Pub.: 18 Jun '17, Pinned: 31 Aug '17

The Centrioles, Centrosomes, Basal Bodies, and Cilia of Drosophila melanogaster.

Abstract: Centrioles play a key role in the development of the fly. They are needed for the correct formation of centrosomes, the organelles at the poles of the spindle that can persist as microtubule organizing centers (MTOCs) into interphase. The ability to nucleate cytoplasmic microtubules (MTs) is a property of the surrounding pericentriolar material (PCM). The centriole has a dual life, existing not only as the core of the centrosome but also as the basal body, the structure that templates the formation of cilia and flagellae. Thus the structure and functions of the centriole, the centrosome, and the basal body have an impact upon many aspects of development and physiology that can readily be modeled in Drosophila Centrosomes are essential to give organization to the rapidly increasing numbers of nuclei in the syncytial embryo and for the spatially precise execution of cell division in numerous tissues, particularly during male meiosis. Although mitotic cell cycles can take place in the absence of centrosomes, this is an error-prone process that opens up the fly to developmental defects and the potential of tumor formation. Here, we review the structure and functions of the centriole, the centrosome, and the basal body in different tissues and cultured cells of Drosophila melanogaster, highlighting their contributions to different aspects of development and cell division.

Pub.: 10 May '17, Pinned: 31 Aug '17

Dry Preservation of Spermatozoa: Considerations for Different Species.

Abstract: The current gold standard for sperm preservation is storage at cryogenic temperatures. Dry preservation is an attractive alternative, eliminating the need for ultralow temperatures, reducing storage maintenance costs, and providing logistical flexibility for shipping. Many seeds and anhydrobiotic organisms are able to survive extended periods in a dry state through the accumulation of intracellular sugars and other osmolytes and are capable of returning to normal physiology postrehydration. Using techniques inspired by nature's adaptations, attempts have been made to dehydrate and dry preserve spermatozoa from a variety of species. Most of the anhydrous preservation research performed to date has focused on mouse spermatozoa, with only a small number of studies in nonrodent mammalian species. There is a significant difference between sperm function in rodent and nonrodent mammalian species with respect to centrosomal inheritance. Studies focused on reproductive technologies have demonstrated that in nonrodent species, the centrosome must be preserved to maintain sperm function as the spermatozoon centrosome contributes the dominant nucleating seed, consisting of the proximal centriole surrounded by pericentriolar components, onto which the oocyte's centrosomal material is assembled. Preservation techniques used for mouse sperm may therefore not necessarily be applicable to nonrodent spermatozoa. The range of technologies used to dehydrate sperm and the effect of processing and storage conditions on fertilization and embryogenesis using dried sperm are reviewed in the context of reproductive physiology and cellular morphology in different species.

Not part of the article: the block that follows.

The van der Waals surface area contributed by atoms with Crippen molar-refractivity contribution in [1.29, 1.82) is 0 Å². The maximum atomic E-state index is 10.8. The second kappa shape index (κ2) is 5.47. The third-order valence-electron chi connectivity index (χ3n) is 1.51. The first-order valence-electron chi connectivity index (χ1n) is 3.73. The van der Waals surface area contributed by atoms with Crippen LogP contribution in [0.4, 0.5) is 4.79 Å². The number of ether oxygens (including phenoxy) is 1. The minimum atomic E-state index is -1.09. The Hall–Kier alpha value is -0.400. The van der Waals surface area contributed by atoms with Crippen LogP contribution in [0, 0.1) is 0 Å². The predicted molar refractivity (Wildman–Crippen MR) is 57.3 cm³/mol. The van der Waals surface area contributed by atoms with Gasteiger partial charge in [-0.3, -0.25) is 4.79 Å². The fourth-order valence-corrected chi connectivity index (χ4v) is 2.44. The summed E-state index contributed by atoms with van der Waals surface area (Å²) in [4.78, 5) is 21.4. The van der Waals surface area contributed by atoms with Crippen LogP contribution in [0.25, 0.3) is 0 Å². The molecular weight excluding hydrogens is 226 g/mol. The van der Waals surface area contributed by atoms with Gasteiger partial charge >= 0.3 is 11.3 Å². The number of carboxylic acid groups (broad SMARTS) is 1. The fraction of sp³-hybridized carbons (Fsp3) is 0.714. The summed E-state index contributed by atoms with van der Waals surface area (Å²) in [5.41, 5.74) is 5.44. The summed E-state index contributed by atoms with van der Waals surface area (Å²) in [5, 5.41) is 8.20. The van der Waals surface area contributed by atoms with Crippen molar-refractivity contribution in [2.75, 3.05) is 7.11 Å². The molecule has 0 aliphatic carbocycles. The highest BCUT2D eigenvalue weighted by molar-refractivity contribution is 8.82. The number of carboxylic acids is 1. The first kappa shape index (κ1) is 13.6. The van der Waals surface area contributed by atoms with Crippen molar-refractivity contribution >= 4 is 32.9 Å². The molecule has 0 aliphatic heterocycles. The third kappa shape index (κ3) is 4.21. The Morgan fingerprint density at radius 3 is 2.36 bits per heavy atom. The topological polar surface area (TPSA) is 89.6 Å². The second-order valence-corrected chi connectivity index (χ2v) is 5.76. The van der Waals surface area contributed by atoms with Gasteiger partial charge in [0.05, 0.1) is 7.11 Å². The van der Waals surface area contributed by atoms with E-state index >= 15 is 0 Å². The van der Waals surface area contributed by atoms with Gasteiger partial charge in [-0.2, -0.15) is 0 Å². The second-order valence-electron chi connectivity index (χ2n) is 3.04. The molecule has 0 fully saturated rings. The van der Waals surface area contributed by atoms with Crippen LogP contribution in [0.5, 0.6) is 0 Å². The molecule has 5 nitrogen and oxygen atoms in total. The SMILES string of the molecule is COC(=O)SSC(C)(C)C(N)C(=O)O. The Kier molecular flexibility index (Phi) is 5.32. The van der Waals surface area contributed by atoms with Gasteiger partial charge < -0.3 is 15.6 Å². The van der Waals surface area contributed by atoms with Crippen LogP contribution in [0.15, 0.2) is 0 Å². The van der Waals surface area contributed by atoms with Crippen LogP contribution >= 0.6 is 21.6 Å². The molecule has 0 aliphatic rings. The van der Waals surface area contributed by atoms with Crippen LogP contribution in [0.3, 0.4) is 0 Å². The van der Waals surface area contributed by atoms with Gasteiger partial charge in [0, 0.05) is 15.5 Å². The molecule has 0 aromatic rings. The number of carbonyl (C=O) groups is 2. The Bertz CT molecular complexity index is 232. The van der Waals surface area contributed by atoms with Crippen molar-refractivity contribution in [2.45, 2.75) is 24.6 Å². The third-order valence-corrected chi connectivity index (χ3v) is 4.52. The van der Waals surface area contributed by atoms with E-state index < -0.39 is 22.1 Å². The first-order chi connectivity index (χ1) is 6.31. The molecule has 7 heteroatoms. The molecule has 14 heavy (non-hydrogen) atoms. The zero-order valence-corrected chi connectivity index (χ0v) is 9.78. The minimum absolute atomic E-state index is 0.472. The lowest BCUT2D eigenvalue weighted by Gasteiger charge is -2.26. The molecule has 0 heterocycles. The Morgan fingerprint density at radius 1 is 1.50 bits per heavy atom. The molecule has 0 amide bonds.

Pub.: 12 Apr '17, Pinned: 31 Aug '17

Electrophilic aldehyde products of lipid peroxidation selectively adduct to heat shock protein 90 and arylsulfatase A in stallion spermatozoa†.